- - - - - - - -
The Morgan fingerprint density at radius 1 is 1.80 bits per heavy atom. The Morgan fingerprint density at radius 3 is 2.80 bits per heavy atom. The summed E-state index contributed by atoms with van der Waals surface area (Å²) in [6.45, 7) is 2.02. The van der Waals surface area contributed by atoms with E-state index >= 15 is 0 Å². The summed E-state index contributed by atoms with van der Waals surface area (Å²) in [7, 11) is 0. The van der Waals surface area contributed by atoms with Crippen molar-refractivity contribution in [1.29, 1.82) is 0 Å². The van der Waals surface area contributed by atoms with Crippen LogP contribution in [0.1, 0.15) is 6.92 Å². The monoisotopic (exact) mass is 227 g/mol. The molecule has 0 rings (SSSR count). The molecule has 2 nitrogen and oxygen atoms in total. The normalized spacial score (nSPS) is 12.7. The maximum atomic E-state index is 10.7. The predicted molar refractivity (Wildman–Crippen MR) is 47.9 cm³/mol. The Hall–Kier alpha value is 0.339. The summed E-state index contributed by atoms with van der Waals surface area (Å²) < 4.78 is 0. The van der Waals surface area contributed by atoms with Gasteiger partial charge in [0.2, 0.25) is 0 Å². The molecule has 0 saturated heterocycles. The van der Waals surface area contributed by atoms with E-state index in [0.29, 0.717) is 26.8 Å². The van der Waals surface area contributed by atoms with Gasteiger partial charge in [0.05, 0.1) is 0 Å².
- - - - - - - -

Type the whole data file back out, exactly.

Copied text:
The Morgan fingerprint density at radius 1 is 1.80 bits per heavy atom. The Morgan fingerprint density at radius 3 is 2.80 bits per heavy atom. The summed E-state index contributed by atoms with van der Waals surface area (Å²) in [6.45, 7) is 2.02. The van der Waals surface area contributed by atoms with E-state index >= 15 is 0 Å². The summed E-state index contributed by atoms with van der Waals surface area (Å²) in [7, 11) is 0. The van der Waals surface area contributed by atoms with Crippen molar-refractivity contribution in [1.29, 1.82) is 0 Å². The van der Waals surface area contributed by atoms with Crippen LogP contribution in [0.1, 0.15) is 6.92 Å². The monoisotopic (exact) mass is 227 g/mol. The molecule has 0 rings (SSSR count). The molecule has 2 nitrogen and oxygen atoms in total. The normalized spacial score (nSPS) is 12.7. The maximum atomic E-state index is 10.7. The predicted molar refractivity (Wildman–Crippen MR) is 47.9 cm³/mol. The Hall–Kier alpha value is 0.339. The summed E-state index contributed by atoms with van der Waals surface area (Å²) < 4.78 is 0. The van der Waals surface area contributed by atoms with Gasteiger partial charge in [0.2, 0.25) is 0 Å². The molecule has 0 saturated heterocycles. The van der Waals surface area contributed by atoms with E-state index in [0.29, 0.717) is 26.8 Å². The van der Waals surface area contributed by atoms with Gasteiger partial charge in [0.05, 0.1) is 0 Å².